Helping a shy dog socialize with other canines

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Dawn, a Boston terrier, center, and Tank, visit

Dawn, a Boston terrier, center, and Tank, visit a makeshift dog park at the Pennsylvania Hotel before the Westminster dog show on Feb. 13, 2010 in New York. Photo Credit: AP / Frank Franklin II

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Marc Morrone Newsday columnist Marc Morrone

Marc Morrone was born in 1960 in the Bronx and, when he was 2, his family moved to

Q: After more than 30 years of golden retrievers, I just adopted a 5-year-old Boston bull terrier from an organization called Northeast Boston Bull Terrier Rescue. I have gotten to know the foster mothers and I know some of my dog's background. Miss Lily Bean is a small Boston and friendly, loving, sweet, cuddly, fun, good, doesn't bark, loves people, children and visitors. I was informed that she did not like other dogs. I have only had one opportunity, when I introduced her to a Yorkie mix. She growled and attacked the other dog. I had her on a leash so I could pull her away or pick her up. I have friends with dogs and I would like to take her out to walk around where there might be other dogs. I have a fenced-in backyard so she can run there. --Judy Kunetth, Amagansett

A: The issue here is that you were given an older dog that has a very low opinion of other dogs and prefers not to be around them. Only she can change her ways if she is constantly exposed to many situations with other dogs where she and her companions are together with no conflict.

To do this requires a lot of time on your part as well as the cooperation of friends and family whose feelings will not be hurt if your dog shows any dislike of theirs. Taking her to a dog park to socialize with other dogs may sound like a good idea, but it really isn't, because those dogs all belong to strangers who will take offense at your dog's antisocial behavior.

The people who work with these rescued dogs really get to know them before they adopt them out, and it sounds to me like they knew of your dog's antisocial thinking and worked hard to find a home for her where she was the only dog.

I would contact them again and ask if they think it will be worth it to keep trying to socialize her, based on their experience with the dog.

Q: I have a 3-year-old female yellow canary that is a very gentle bird and is a quiet and easy pet to have in my small apartment. Every spring, she lays three infertile eggs in her food dish and I let her sit on them for a few days and then dispose of them when she is not looking. She does not do it again until the next year. While walking in the park a couple of weeks ago, I saw a little brown and white bird with a red beak huddled next to the path and took it home. Upon further research, I learned that it was not a wild bird but rather a male zebra finch that must have gotten out of somebody's house. I put him in the cage with my canary as soon as he was warmed up and fed. He bounced right back and is a cheery little fellow with a cute little song. He started to court the canary and preens the feathers on her head. She likes the attention, and they are the cutest couple. However, she just now laid her eggs for this spring and she is sitting on them and the zebra finch is very attentive. Is there a chance the eggs are fertile? Should I just leave them alone with her if there is a chance of hatching? --Mary Lakhani, Valley Stream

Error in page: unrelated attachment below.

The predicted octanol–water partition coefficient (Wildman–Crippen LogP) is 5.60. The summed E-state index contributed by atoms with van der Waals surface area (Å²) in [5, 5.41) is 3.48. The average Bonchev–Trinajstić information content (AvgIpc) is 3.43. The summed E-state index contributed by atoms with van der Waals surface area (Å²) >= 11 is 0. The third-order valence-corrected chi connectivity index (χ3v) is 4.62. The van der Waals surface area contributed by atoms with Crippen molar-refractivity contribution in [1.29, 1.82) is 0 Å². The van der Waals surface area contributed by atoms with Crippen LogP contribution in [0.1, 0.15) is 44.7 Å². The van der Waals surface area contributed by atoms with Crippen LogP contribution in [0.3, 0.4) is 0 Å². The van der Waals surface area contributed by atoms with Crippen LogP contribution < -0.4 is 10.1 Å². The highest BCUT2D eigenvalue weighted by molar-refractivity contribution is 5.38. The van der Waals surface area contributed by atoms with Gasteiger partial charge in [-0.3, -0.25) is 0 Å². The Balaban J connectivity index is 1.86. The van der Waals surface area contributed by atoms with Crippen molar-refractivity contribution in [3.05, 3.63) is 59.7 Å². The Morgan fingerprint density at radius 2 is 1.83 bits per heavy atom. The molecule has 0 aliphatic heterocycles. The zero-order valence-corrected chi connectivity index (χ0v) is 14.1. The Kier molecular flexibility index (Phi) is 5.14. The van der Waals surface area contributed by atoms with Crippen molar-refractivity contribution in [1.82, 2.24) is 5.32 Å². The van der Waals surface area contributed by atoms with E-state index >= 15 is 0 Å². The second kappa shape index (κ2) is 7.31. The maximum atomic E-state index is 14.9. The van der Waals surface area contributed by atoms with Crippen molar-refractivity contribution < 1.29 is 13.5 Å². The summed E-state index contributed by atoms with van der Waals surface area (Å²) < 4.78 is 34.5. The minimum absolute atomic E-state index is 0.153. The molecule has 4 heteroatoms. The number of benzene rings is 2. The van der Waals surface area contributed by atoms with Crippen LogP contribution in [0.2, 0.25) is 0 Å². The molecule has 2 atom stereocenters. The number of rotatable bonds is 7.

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A: Crosses between canaries and other passerine birds usually happen only when the species are closely related -- such as a canary with a green singing finch or a European goldfinch -- as they are taxonomically very close. Zebra finches are native to Australia and have been separated from other passerine birds for so many generations that their genes are totally different and it is highly unlikely those eggs could be fertile, no matter how passionate the love between the parent birds are. However, you never know what is going to happen in the natural world, so instead of discarding the eggs after a few days, this time leave them with the canary for three weeks and see what happens.

Q: We have a male lop-eared bunny that is now 5 months old. He was 8 weeks when we got him, and he is a very nice pet and uses a litter box. In the past few weeks, however, he started to run circles around our feet when we are barefoot. It looked very cute until he started to spray urine on them. He does not do it when we have shoes on. Our vet told us he needs to be neutered, but we are worried that if we do, he will then lose his personality. We also need to find a vet who neuters rabbits, as our vet does not. --Alice Smith, Orient

A: Hormones and house pets and humans are never a good mix, as your situation demonstrates. His marking of your feet with his urine is an instinct that is brought about by the rising testosterone levels in his body. It is just an instinct, and if you neuter him, the testosterone goes away and so does that particular behavior.

Neutering will only make him a better pet. Your experience with him will not change.

There are lots of vets around these days who treat bunnies as well as spay and neuter them. You can locate them at the House Rabbit Society at

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